Full Title: The New-York Magazine; or, Literary Repository: For October, 1794. Number X — Vol. V. Containing: Receipt for the Whooping Cough, Letters from a Father to his Son, It will do for the Present, Any other Time will do as well, An extraordinary Character, Story of Choang and Hansi, Memoirs of the Count de Benyowisky, Imitations of Sterne, Rewards of Avarice, Sentimental Fragment, Observations on Burying the Dead, Refections on Time, Arrest of the Commissioners of the Convention by Dumourier, The Nun, The Amrican Muse. ORIGINAL. The Cestus of Venus, To War, To George Washington, To Anna Matilda, Sonnet, SELECTED. Hymns on Content, Official Account of General Wayne’s Defeat of the Indians, Monthly Register. Foreign Department, Domestic Occurrences, Marriages, Deaths, With a map, exhibiting a Sketch of the Ground at the Rapids of the Miami of the Lake, shewing the Position of General Wayne’s Army previous to and after the Action of the 20th of August, 1794. New-York: Printed and published by T. and J. Swords, No. 167, William-street, 1794.
For the NEW-YORK MAGAZINE
OBSERVATIONS ON BURYING THE DEAD
MUCH has been said and written on the pernicious tendencies of burying the dead in cities, particularly in vaults; notwithstanding, the least reformation has not taken place. So difficult is it to persuade men of any innovation in customs, which have become habitual, however improper they may be. Governments and laws have been materially altered with less impunity than altering a road, abolishing the practice of wearing long beards, or reforming the mode of dress; —Attention is intended to be arrested by these observations to a reconsideration of this interesting subject.
The practice of interring the dead in vaults may be traced to the ancient Egyptians. A superstitious opinion prevailed among that people, that the soul or spirit remained by the body, and would continue to do so for three thousand years, providing that it continued free from putrefaction, and that at the expiration of this period, reanimation , would take place; but if the body became noxious, the soul would take a disgust and depart. This gave origin to the custom of embalming or imbuing the flesh with fine essential oils. The body being thus preserved from the action of septic powers, it was necessary that it should be placed in a situation to secure it from the injuries of time and chance, till the period of resuscitation arrived. This gave rise to the erection of sepulchres [sic], which were magnificent and durable according to the abilities of the persons for whom they were constructed. The pyramids and labyrinth of Egypt were no doubt built for this purpose by the kings of that country. Travellers give an account of their having found in them chambers very difficult of access, made in the most curious and lasting manner, in which were contained marble coffins and broken vases. One use of the celebrated Spinx [sic] was that of a sepulchre. Whole plains of mummies have been found inclosed in tombs of stones. It is probable that the Jews obtained their mode of interment from the Egyptians. The Greeks and Romans had their mausoleums, monuments, tombs, and cenotaphs, which were erected for princes, and those who have been called the grandees of the earth. This practice was imitated by the inferior classes of society upon the small scale; they had their columellae, labella, arcae, &c. When the custom of burning the bodies of the dead was introduced, it gave rise to the construction of urnae, ampulae, cupae, phialae, thecae, ollae, dolia, lamina, and other vessels for containing the bones or ashes of the dead. —A revolution in the opinion respecting the soul has caused the practice of embalming to be neglected; but pride and superstition have perpetuated the mode of interring. The practice of the primitive nations was no so pernicious as the one followed in this civilized country; they either embalmed, burned, or used some other means with the body to prevent it from becoming noxious. Is it not time that the vanity of individuals should be sacrificed to the public good? Do we boast of advanced civilization, and of having acquired the experience of ages? In this, as in many other respects, principle and practice maintain perpetual war. Men progress in iopinions, but in practice remain the same.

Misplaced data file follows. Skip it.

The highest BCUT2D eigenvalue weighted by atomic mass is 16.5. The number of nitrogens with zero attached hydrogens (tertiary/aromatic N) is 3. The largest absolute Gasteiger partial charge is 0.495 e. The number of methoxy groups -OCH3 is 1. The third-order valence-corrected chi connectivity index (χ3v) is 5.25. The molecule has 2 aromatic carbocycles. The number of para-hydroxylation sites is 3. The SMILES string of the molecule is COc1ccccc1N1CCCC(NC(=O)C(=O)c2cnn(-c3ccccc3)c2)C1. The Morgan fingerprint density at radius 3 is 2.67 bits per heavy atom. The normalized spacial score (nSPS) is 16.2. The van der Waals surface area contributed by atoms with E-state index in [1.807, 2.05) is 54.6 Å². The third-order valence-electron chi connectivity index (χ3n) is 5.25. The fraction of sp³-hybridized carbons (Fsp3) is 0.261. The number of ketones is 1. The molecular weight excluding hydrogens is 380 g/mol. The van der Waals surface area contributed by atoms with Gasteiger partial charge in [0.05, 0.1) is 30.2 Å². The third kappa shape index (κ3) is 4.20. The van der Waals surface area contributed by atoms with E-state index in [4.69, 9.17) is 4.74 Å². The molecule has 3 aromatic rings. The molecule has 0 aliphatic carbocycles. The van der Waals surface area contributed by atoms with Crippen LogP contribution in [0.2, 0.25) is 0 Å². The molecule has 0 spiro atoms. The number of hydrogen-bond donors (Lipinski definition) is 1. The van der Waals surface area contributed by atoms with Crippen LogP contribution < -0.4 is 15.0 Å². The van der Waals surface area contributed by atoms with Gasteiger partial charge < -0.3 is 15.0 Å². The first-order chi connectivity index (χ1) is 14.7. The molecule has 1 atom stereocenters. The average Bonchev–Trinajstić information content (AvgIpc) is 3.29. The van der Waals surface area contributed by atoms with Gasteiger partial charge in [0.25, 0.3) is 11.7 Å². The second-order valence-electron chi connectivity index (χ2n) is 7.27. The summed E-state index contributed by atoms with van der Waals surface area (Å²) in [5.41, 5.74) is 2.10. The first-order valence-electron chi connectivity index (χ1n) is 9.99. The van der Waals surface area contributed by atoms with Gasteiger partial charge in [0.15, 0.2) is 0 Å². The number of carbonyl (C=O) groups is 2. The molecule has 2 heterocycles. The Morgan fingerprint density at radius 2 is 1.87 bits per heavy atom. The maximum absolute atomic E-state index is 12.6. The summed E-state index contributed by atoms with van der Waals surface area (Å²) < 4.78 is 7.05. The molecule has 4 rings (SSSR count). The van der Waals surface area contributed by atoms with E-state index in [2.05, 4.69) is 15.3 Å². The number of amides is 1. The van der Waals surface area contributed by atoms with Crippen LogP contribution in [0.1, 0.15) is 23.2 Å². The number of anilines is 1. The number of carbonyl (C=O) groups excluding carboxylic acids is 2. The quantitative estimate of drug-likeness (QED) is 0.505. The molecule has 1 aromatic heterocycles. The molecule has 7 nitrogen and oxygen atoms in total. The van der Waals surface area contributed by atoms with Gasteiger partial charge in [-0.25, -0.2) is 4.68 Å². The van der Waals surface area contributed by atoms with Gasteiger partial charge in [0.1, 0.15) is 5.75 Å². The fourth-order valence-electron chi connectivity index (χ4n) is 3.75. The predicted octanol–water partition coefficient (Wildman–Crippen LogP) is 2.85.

Why will poor mortals, the insects of a day, desire to rot in state? does distinction exist in the grave? Does property make the body more valuable after death? Will it alter the composition of a bone, or cause the blood to yield different principles on analysis? No; the worm shall glut itself on the pampered flesh of luxury as well as on that of poverty; it shall return to its original elements, and go to perpetuate the existence of other beings. Matter is doomed to go its round. Man feeds on other organized beings; at death he returns to airs, water and earth, which are absorbed by the roots and leaves of vegetables; the inferior animals are supported by these, and man again maintains his existence by preying on those. Pride and caprice may retard these change, and frustrate nature for a while, but happily for the succeeding inhabitants of this earth, they cannot eventually prevent them.
Death, in our world, is rendered necessary on account of the rapid increase of beings, and is, according to the establishment of the present system a blessing. If every creature was to continue on this stage of existence, the world would soon be overstocked; the means of subsistence would be wanting; even the elements themselves would be exhausted. Generations rise out of the ruins of those which preceded, and give way to make room for succeeding ones. All animated nature is supported by the successive decompositions and renovations of its parts. Stupendous system! where beings originate, progress and finally die to prepare the world for others, where ignorance and vice are made useful after death. . . .